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Tesla and SpaceX ramp up synergy with workers moving, battery purchases, and more

Tesla and SpaceX are ramping up their synergy effort with workers moving between Elon Musk’s two companies, battery purchases, and more.

Musk has previously noted that while it’s hard and time-consuming to run two massive multi-billion-dollar companies with thousands of employees in two completely different sectors, he has found some positives, like opportunities for synergy between them.

For example, we previously reported that Tesla and SpaceX are partnering up to create new materials to use on Earth and in space.

One of the most high-profile examples of synergy between the two companies is Musk’s plan to have a “SpaceX package” in the new Tesla Roadster that will include cold air trusters developed by SpaceX.

Since Tesla is a public company, they have to report transactions between them and companies owned or operated by members of the board or executives.

In a recent filing, Tesla listed several transactions with SpaceX showing that the latter is ramping up buying parts from the former.

For example, SpaceX has been buying batteries from Tesla:

SpaceX purchased certain battery components from Tesla at an aggregate purchase price of $1.0 million in 2019, and at an aggregate purchase price of $1.2 million in 2020 through April. The pricing for such components was negotiated in good faith.

SpaceX has bought more batteries from Tesla in the first four months of 2020 than it did all of last year.

We previously reported on SpaceX using Tesla battery packs in the new “Starship” Mars vehicle prototype.

The rocket manufacturer has also ramped up its purchase of other vehicle parts from Tesla in 2020:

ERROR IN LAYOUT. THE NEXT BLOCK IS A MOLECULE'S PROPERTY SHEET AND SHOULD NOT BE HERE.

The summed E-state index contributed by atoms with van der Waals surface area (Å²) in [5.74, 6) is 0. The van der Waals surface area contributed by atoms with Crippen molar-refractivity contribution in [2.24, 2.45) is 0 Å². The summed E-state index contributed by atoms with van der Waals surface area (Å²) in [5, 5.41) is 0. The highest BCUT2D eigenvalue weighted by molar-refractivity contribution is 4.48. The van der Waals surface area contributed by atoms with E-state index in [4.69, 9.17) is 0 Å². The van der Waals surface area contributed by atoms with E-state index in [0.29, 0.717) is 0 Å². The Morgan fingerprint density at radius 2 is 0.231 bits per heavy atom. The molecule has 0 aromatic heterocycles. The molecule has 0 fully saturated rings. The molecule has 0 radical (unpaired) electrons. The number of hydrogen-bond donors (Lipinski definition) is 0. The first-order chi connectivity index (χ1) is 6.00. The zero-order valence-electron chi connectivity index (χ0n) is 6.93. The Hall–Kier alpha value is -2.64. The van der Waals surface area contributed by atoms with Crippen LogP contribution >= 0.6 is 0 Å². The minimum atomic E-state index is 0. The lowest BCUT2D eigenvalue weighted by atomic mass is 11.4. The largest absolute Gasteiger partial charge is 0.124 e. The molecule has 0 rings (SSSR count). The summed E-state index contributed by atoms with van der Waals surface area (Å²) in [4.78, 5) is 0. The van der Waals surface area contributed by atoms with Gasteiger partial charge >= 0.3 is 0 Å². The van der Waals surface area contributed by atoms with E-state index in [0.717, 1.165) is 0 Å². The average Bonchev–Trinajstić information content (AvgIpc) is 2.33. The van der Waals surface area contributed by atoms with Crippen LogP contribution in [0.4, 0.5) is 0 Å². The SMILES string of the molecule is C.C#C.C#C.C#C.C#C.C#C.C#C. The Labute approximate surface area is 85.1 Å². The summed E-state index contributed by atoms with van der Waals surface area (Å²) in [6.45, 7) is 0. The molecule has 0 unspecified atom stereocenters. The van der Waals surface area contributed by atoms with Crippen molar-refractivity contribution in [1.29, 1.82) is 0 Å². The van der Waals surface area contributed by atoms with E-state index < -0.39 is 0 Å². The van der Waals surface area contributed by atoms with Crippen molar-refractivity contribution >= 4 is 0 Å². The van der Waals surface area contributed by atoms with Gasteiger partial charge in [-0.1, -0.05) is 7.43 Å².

SpaceX has purchased certain non-battery vehicle parts from Tesla from time to time from a standard parts catalog that is also available to other business partners. Such parts are offered to all buyers, including SpaceX, at uniform prices. SpaceX purchased an aggregate $0.6 million of such parts in 2019 and an aggregate $0.6 million of such parts in 2020 through April.

We noted that SpaceX has also been using Tesla electric motors on some of its vehicles.

Tesla also disclosed that they came to an agreement with SpaceX to build a tool for them at its own tooling facility for $700,000:

In 2020, Tesla agreed to build a custom tool for SpaceX at its tool machining facility at an estimated cost of $0.7 million. The pricing for such project, including labor hours, was negotiated in good faith, and such work will take place during previously scheduled downtime at Tesla’s facility.

Interestingly, Tesla is also reporting that they “temporarily assign approximately 20 of its employees to support SpaceX.”

The automaker wrote in the filing:

In 2020, Tesla agreed to temporarily assign approximately 20 of its employees to support SpaceX on certain technical matters, for which SpaceX will pay Tesla an estimated $0.1 million.

Aside from Musk, who is CEO of both companies, and his direct staff, the only other known official employee of both companies is alloy expert Charles Kuehmann who leads materials engineering at both companies.

Finally, SpaceX has also been buying Tesla Energy equipment:

In 2020 and 2019, SpaceX purchased certain Tesla Energy equipment and services from Tesla for $0.3 million and $0.3 million, respectively, through standard sales processes. The prices were negotiated in good faith.

We previously reported on Tesla delivering a Powerpack system to SpaceX’s new spaceport in 2018, but it looks like the rocket manufacturer keeps buying products from Tesla’s energy division.

Of note, Tesla also disclosed selling some Tesla Energy products to board members. James Murdoch purchased a $600,000 Powerpack system from Tesla and charged $400,000 to “a company affiliated” with Larry Ellison to produce a “preliminary design” for “the potential future implementation of a Tesla Energy system.”

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